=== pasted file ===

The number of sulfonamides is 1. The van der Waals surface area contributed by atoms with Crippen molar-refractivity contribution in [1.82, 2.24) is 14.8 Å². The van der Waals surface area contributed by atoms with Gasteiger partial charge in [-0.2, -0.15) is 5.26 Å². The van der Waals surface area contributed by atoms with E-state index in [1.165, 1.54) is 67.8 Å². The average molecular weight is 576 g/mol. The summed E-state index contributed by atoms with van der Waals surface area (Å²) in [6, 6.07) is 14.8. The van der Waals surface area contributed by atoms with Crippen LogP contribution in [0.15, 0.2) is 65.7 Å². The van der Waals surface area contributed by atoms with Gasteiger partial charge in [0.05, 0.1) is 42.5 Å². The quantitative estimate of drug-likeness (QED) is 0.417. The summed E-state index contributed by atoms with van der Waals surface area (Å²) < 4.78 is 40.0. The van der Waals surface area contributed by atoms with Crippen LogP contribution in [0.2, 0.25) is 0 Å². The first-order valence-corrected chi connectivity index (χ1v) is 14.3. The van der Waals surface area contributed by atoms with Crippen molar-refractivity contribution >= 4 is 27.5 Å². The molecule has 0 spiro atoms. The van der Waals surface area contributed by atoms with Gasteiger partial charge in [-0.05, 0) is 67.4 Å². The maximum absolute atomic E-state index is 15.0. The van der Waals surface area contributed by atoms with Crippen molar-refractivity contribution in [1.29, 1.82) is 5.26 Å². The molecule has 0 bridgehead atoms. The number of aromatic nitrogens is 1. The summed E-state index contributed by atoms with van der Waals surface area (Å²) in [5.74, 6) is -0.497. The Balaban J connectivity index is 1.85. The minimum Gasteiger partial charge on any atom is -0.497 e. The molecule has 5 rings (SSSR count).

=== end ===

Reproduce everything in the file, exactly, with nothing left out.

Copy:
The number of sulfonamides is 1. The van der Waals surface area contributed by atoms with Crippen molar-refractivity contribution in [1.82, 2.24) is 14.8 Å². The van der Waals surface area contributed by atoms with Gasteiger partial charge in [-0.2, -0.15) is 5.26 Å². The van der Waals surface area contributed by atoms with E-state index in [1.165, 1.54) is 67.8 Å². The average molecular weight is 576 g/mol. The summed E-state index contributed by atoms with van der Waals surface area (Å²) in [6, 6.07) is 14.8. The van der Waals surface area contributed by atoms with Crippen LogP contribution in [0.15, 0.2) is 65.7 Å². The van der Waals surface area contributed by atoms with Gasteiger partial charge in [0.05, 0.1) is 42.5 Å². The quantitative estimate of drug-likeness (QED) is 0.417. The summed E-state index contributed by atoms with van der Waals surface area (Å²) < 4.78 is 40.0. The van der Waals surface area contributed by atoms with Crippen LogP contribution in [0.2, 0.25) is 0 Å². The first-order valence-corrected chi connectivity index (χ1v) is 14.3. The van der Waals surface area contributed by atoms with Crippen molar-refractivity contribution >= 4 is 27.5 Å². The molecule has 0 spiro atoms. The van der Waals surface area contributed by atoms with Gasteiger partial charge in [-0.05, 0) is 67.4 Å². The maximum absolute atomic E-state index is 15.0. The van der Waals surface area contributed by atoms with Crippen molar-refractivity contribution in [1.29, 1.82) is 5.26 Å². The molecule has 0 bridgehead atoms. The number of aromatic nitrogens is 1. The summed E-state index contributed by atoms with van der Waals surface area (Å²) in [5.74, 6) is -0.497. The Balaban J connectivity index is 1.85. The minimum Gasteiger partial charge on any atom is -0.497 e. The molecule has 5 rings (SSSR count).